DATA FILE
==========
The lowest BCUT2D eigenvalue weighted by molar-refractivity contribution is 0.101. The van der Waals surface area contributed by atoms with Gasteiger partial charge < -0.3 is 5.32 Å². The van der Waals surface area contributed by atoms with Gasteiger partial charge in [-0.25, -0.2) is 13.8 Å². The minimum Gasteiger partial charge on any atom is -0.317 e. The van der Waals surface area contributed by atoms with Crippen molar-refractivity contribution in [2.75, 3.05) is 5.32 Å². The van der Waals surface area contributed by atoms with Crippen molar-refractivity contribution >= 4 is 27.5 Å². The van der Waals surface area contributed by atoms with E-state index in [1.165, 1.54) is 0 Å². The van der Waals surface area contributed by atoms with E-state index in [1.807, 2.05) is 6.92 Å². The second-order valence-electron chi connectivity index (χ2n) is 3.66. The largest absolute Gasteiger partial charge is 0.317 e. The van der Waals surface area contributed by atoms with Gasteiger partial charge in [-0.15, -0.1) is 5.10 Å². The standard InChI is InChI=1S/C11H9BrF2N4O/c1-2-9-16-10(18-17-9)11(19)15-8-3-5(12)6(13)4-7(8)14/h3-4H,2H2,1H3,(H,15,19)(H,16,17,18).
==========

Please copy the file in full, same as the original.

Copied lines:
The lowest BCUT2D eigenvalue weighted by molar-refractivity contribution is 0.101. The van der Waals surface area contributed by atoms with Gasteiger partial charge < -0.3 is 5.32 Å². The van der Waals surface area contributed by atoms with Gasteiger partial charge in [-0.25, -0.2) is 13.8 Å². The minimum Gasteiger partial charge on any atom is -0.317 e. The van der Waals surface area contributed by atoms with Crippen molar-refractivity contribution in [2.75, 3.05) is 5.32 Å². The van der Waals surface area contributed by atoms with Crippen molar-refractivity contribution >= 4 is 27.5 Å². The van der Waals surface area contributed by atoms with E-state index in [1.165, 1.54) is 0 Å². The van der Waals surface area contributed by atoms with E-state index in [1.807, 2.05) is 6.92 Å². The second-order valence-electron chi connectivity index (χ2n) is 3.66. The largest absolute Gasteiger partial charge is 0.317 e. The van der Waals surface area contributed by atoms with Gasteiger partial charge in [-0.15, -0.1) is 5.10 Å². The standard InChI is InChI=1S/C11H9BrF2N4O/c1-2-9-16-10(18-17-9)11(19)15-8-3-5(12)6(13)4-7(8)14/h3-4H,2H2,1H3,(H,15,19)(H,16,17,18).